Presentation by Godelief Abhilakh Missier “Towards a web application for viewing spatial linked open data of Rotterdam”, 22th of June, 13.45, Room T, Architecture, TU Delft


Governments and municipalities open up their data and publish spatial data on the Web, to be transparent to their citizens and to stimulate innovation. This spatial open data can be confusing for non-GIS experts, since data is published as either typical geo-formats or metadata is missing. Linked data could benefit in that regard. Linked data is a method to publish data on the Web in a way that it can be easily combined with other datasets on the Web. Linked data has benefits for spatial data regarding the combining of datasets to solve cross knowledge domain issues, the linking of metadata with the spatial data and the possibility to ask spatial queries.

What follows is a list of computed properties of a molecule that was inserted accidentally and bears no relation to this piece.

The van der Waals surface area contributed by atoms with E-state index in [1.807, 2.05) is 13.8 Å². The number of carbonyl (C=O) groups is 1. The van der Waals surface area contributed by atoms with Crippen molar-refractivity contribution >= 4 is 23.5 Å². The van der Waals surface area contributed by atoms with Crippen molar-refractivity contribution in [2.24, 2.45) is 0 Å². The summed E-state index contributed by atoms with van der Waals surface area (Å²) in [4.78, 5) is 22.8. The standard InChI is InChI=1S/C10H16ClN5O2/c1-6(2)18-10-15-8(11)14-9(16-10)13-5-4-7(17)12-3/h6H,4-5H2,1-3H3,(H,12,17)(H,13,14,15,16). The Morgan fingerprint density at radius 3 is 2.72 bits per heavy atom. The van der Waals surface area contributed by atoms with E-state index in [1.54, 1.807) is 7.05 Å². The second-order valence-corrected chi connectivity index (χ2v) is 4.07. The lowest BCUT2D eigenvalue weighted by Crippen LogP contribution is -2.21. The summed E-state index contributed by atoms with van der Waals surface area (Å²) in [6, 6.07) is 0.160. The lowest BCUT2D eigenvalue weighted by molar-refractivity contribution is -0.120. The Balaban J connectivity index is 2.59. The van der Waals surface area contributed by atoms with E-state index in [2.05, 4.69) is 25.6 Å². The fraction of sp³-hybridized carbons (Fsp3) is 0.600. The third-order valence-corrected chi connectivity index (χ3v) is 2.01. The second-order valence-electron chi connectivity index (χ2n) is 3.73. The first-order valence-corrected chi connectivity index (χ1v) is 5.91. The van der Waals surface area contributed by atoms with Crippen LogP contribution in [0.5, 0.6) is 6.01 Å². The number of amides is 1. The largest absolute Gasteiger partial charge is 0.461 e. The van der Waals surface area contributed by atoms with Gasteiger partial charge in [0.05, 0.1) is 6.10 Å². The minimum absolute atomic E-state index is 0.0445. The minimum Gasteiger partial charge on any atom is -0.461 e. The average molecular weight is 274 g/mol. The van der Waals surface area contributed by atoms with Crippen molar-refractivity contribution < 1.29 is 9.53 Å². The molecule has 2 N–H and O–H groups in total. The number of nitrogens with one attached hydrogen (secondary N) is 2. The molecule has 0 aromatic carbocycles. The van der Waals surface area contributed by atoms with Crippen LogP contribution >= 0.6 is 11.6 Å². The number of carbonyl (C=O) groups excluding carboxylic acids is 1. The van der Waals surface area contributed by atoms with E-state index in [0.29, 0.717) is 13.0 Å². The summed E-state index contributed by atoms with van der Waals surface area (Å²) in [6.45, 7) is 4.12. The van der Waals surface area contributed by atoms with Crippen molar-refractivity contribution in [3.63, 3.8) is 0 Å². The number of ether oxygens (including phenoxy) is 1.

The research focused on how to apply the linked data method for spatial open data in order to profit from the benefits of linked data. The research provided a methodology to create spatial linked open data. In the case study for the Municipality of Rotterdam, four spatial open datasets concerning the composition of areas and neighborhoods in Rotterdam Zuid were converted to spatial linked open data and visualized on a Web map to exemplify the possibilities and limitations for spatial linked open data. The case study showed that there are multiple users who benefit from spatial linked open data. The results also showed that modeling spatial data according to the OGC standard for spatial linked data, the GeoSPARQL ontology, provides the possibility to ask spatial queries over the data to do a simple analysis or inventory over multiple heterogeneous and distributed datasets, by dynamically and implicitly linking datasets together on their location. As of now, not all tools for creating linked data support spatial data yet, therefore it can be time consuming to convert the data to spatial linked data. The on-the-fly method, where the existing spatial data is converted on the fly to linked data would be ideal, in terms of data management, since the data is more up-to-date and not copied. Spatial linked open data has benefits in cross knowledge domain issues where multiple heterogeneous and distributed datasets are required, such as in emergency management and urban planning.


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